Volunteering

Volunteering — Blog Post #13

Volunteering, Niles Canyon Railway
Posted: April 16, 2017 at 4:00 am   /   by   /   comments (0)

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February 04, 2017 – by Brian Hitchcock

Last month we got the sections of panel track ready to be added to the line east of Verona crossing, and this month, it was time to place as many of those panels as we could. With the Burro crane leading the way east, we followed on the MOW train. We got to the end of the line and dropped off the many tools we would need. The MOW train then backed up to the west past the location of the panel track so the Burro crane could come back, lift the panels and take them east to the end of the line.

We got the joint bars and tie plates moved to where they would be needed to join the first panel to the existing track. As each panel of track is put in place, we needed to slide one of the rails to meet the end of the previous panel to form the staggered rail joints. A set of clamps were fabricated with a winch attached. Once the clamps are attached to the ends of the two rails, we can crank the winch and pull the rails together. This of course requires pulling all the spikes along the rail that is sliding. We use prepared pieces of old ties as spacers to keep the ties on the panel track from shifting around while we pull the rails together. At one point, the rails were too far apart for the length of cable in the come along so it was time to improvise. A chain from the clamp on the rail that needed to move was attached to the chassis of the Burro crane and the rail was slowly pulled into place.

This is why a large team is needed. There are many jobs to be done on each panel of track while the crane goes west to get the next panel. Someone has to loosen spikes, move joint bars, place any new ties that are needed, place the spacers between the existing ties and pull the rails together all before the next panel arrives. It also takes a lot of effort just to move all the tools and ties and tie plates into position. As each panel goes into place and is joined up, we have to move all the tools and parts about 40 feet east to be ready for the next panel.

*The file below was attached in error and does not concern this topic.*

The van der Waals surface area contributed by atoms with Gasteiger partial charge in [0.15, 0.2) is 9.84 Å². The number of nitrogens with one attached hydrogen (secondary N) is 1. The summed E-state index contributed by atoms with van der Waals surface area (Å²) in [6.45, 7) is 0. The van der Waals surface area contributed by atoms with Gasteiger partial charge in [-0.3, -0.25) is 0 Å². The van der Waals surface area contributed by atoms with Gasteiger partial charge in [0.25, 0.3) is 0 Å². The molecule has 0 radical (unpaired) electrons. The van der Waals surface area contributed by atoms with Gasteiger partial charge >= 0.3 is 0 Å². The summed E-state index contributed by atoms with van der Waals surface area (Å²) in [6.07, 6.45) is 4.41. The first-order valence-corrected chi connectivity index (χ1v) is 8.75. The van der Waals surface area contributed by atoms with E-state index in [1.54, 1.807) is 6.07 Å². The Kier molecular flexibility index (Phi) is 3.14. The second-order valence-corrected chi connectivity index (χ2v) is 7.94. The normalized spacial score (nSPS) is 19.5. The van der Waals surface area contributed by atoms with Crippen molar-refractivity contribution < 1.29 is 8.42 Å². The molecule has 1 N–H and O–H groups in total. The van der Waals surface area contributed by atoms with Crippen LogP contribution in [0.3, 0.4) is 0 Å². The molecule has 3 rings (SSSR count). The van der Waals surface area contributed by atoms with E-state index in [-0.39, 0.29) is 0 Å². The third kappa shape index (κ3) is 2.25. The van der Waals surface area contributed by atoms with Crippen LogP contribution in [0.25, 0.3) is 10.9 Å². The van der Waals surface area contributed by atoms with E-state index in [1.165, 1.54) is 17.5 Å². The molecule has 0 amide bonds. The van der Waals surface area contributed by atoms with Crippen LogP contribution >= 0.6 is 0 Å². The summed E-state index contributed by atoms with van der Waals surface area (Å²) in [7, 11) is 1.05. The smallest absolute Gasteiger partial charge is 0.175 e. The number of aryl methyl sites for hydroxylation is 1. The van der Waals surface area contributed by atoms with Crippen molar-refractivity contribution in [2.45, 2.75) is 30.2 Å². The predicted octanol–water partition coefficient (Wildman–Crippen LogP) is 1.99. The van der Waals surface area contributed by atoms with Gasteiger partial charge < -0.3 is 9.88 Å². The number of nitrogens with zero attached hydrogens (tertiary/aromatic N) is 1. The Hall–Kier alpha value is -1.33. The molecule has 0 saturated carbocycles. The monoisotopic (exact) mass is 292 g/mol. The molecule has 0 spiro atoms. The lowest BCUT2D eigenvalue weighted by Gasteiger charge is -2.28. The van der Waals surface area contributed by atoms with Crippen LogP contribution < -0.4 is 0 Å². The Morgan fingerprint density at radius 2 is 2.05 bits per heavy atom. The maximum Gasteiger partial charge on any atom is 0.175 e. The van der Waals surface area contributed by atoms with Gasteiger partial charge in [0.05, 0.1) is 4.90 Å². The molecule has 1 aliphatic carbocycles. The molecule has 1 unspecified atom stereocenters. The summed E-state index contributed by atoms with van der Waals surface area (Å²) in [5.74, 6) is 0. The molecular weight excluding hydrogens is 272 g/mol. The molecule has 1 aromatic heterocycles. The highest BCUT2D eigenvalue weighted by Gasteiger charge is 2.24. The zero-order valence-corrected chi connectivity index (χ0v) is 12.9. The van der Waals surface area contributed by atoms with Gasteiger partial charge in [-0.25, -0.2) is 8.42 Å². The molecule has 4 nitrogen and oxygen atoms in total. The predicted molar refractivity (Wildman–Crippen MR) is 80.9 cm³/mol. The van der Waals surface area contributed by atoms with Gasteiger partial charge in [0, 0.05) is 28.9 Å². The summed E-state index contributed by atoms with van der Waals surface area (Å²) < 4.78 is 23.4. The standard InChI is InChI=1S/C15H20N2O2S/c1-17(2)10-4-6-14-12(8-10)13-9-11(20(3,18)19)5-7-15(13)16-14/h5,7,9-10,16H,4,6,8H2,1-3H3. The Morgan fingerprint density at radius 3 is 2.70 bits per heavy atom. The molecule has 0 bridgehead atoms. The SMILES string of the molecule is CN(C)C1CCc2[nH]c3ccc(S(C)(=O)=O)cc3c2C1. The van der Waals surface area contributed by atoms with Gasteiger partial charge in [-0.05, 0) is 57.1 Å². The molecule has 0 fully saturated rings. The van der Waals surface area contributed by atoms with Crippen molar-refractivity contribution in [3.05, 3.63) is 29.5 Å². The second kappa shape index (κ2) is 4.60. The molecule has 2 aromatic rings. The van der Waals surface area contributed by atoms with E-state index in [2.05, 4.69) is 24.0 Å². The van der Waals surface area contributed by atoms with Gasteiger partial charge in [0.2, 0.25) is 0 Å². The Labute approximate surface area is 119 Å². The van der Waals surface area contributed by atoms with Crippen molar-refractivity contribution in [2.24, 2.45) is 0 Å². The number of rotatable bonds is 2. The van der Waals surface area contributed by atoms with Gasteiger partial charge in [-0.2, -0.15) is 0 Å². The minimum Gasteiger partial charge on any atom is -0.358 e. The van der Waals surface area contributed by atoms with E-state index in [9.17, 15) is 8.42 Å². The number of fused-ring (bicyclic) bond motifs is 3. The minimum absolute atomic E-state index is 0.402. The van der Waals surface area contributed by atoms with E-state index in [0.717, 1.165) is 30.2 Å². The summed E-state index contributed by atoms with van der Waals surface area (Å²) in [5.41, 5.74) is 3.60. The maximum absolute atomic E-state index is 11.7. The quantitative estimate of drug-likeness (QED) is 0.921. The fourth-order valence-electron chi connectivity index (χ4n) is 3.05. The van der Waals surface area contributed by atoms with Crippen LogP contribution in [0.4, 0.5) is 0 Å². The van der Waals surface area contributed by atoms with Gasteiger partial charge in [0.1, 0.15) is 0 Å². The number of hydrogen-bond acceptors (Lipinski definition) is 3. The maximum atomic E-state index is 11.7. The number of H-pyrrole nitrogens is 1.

I saw 15 people working on this at one point and this allowed us to place 6 sections of panel track. Each panel is about 40 feet long so we put down about 250 feet of new track. We had a great team this day and that allowed us to make great progress. Thanks to everyone that helped.

Being able to participate in building track for a full scale railroad is not something I ever thought I would experience. I don’t know that I will have this opportunity ever again. For that reason, I encourage you to join us, the first Saturday of each month, out on the east end of the line, to experience what it is like, the sights and sounds of building a railway. We really do need as many persons as possible and you don’t need any specific skill.

 

The track crew east of Verona crossing. Photo by Brian Hitchcock

Using the Burro crane to line up the next section of panel track. Photo by Brian Hitchcock

Using the Burro crane to line up the next section of panel track. Photo by Brian Hitchcock

Placing the next section of panel track. Photo by Brian Hitchcock

One of the panels was missing a lot of ties. Photo by Brian Hitchcock

Two sections of panel track extend the line east. Photo by Brian Hitchcock

New ties need new spikes. Photo by Brian Hitchcock

Placing the sixth and final panel for this day. Photo by Brian Hitchcock

Placing the sixth and final panel for this day. Photo by Brian Hitchcock

 

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